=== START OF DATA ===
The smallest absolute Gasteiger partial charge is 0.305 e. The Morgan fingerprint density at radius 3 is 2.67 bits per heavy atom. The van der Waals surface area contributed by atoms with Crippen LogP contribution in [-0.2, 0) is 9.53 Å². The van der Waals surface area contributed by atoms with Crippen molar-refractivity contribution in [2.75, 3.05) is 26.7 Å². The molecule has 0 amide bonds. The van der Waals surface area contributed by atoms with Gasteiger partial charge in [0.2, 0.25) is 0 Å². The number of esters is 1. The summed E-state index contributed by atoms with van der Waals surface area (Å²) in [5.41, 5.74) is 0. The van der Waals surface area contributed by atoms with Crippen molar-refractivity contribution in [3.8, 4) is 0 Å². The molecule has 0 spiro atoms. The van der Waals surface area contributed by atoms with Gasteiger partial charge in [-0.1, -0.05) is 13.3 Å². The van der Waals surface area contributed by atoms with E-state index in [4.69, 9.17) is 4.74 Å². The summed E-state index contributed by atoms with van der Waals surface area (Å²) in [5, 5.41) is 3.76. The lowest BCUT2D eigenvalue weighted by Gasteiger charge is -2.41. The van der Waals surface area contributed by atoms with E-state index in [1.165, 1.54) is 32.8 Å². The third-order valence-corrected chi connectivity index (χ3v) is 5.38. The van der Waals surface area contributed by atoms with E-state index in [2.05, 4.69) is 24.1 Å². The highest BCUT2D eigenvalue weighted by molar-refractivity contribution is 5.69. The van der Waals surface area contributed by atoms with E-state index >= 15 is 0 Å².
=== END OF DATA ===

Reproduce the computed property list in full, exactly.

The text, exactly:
The smallest absolute Gasteiger partial charge is 0.305 e. The Morgan fingerprint density at radius 3 is 2.67 bits per heavy atom. The van der Waals surface area contributed by atoms with Crippen LogP contribution in [-0.2, 0) is 9.53 Å². The van der Waals surface area contributed by atoms with Crippen molar-refractivity contribution in [2.75, 3.05) is 26.7 Å². The molecule has 0 amide bonds. The van der Waals surface area contributed by atoms with Gasteiger partial charge in [0.2, 0.25) is 0 Å². The number of esters is 1. The summed E-state index contributed by atoms with van der Waals surface area (Å²) in [5.41, 5.74) is 0. The van der Waals surface area contributed by atoms with Crippen molar-refractivity contribution in [3.8, 4) is 0 Å². The molecule has 0 spiro atoms. The van der Waals surface area contributed by atoms with Gasteiger partial charge in [-0.1, -0.05) is 13.3 Å². The van der Waals surface area contributed by atoms with E-state index in [4.69, 9.17) is 4.74 Å². The summed E-state index contributed by atoms with van der Waals surface area (Å²) in [5, 5.41) is 3.76. The lowest BCUT2D eigenvalue weighted by Gasteiger charge is -2.41. The van der Waals surface area contributed by atoms with E-state index in [1.165, 1.54) is 32.8 Å². The third-order valence-corrected chi connectivity index (χ3v) is 5.38. The van der Waals surface area contributed by atoms with E-state index in [2.05, 4.69) is 24.1 Å². The highest BCUT2D eigenvalue weighted by molar-refractivity contribution is 5.69. The van der Waals surface area contributed by atoms with E-state index >= 15 is 0 Å².